Women's History Month: JGI Recognizes Amazing Female Scientists
Dr. Jane Goodall first arrived in what is today Tanzania’s Gombe National Park more than 50 years ago. The chimpanzee behavioral research she pioneered there continues to this day and is the longest-running study of great apes in the wild. Dr. Goodall’s many groundbreaking findings – that chimpanzees make and use tools, have long-lasting family bonds, eat meat, and wage war – redefined the relationship between humans and animals.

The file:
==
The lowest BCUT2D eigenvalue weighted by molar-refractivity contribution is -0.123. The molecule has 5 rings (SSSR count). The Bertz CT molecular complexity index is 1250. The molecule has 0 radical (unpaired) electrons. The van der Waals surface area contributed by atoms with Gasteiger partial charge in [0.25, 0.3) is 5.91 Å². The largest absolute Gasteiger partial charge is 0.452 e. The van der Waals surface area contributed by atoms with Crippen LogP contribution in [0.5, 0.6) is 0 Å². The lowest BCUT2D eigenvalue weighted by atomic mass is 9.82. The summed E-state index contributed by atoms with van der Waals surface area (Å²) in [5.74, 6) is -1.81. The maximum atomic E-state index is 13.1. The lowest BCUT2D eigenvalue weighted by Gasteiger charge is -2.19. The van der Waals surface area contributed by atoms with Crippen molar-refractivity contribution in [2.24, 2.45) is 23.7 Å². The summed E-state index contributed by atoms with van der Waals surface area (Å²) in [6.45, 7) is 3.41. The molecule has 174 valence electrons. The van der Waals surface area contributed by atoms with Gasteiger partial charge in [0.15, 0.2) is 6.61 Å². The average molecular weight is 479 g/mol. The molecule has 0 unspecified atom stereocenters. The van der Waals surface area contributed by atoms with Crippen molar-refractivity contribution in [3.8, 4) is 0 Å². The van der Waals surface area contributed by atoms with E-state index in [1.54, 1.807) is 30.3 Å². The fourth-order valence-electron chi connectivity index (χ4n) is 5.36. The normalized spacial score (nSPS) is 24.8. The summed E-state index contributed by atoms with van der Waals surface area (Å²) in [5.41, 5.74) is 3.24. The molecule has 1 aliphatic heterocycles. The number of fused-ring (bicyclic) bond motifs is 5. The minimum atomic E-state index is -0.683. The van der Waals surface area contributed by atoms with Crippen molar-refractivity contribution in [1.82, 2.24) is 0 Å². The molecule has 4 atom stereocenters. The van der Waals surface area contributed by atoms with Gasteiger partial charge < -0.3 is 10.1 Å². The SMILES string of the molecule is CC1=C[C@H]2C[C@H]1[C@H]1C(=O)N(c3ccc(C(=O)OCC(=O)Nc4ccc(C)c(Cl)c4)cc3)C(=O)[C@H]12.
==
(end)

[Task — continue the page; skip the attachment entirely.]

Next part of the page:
- Dr. Jane Goodall, Founder, the Jane Goodall Institute;
- Dr. Rebeca Atencia, Sanctuary Manager, the Jane Goodall Institute Tchimpounga Chimpanzee Rehabilitation Center;
- Debby Cox, Africa Programs Technical Advisor, the Jane Goodall Insitute;
- Grace Gobbo, Ethnobotanist, the Jane Goodall Institute-Tanzania;
- Dr. Anne Pusey, Duke University
- Dr. Carson Murray, The George Washington University;
- Dr. Beatrice Hahn, The University of Pennsylvania Medical School; and
- Dr. Elizabeth Lonsdorf, Franklin & Marshall College.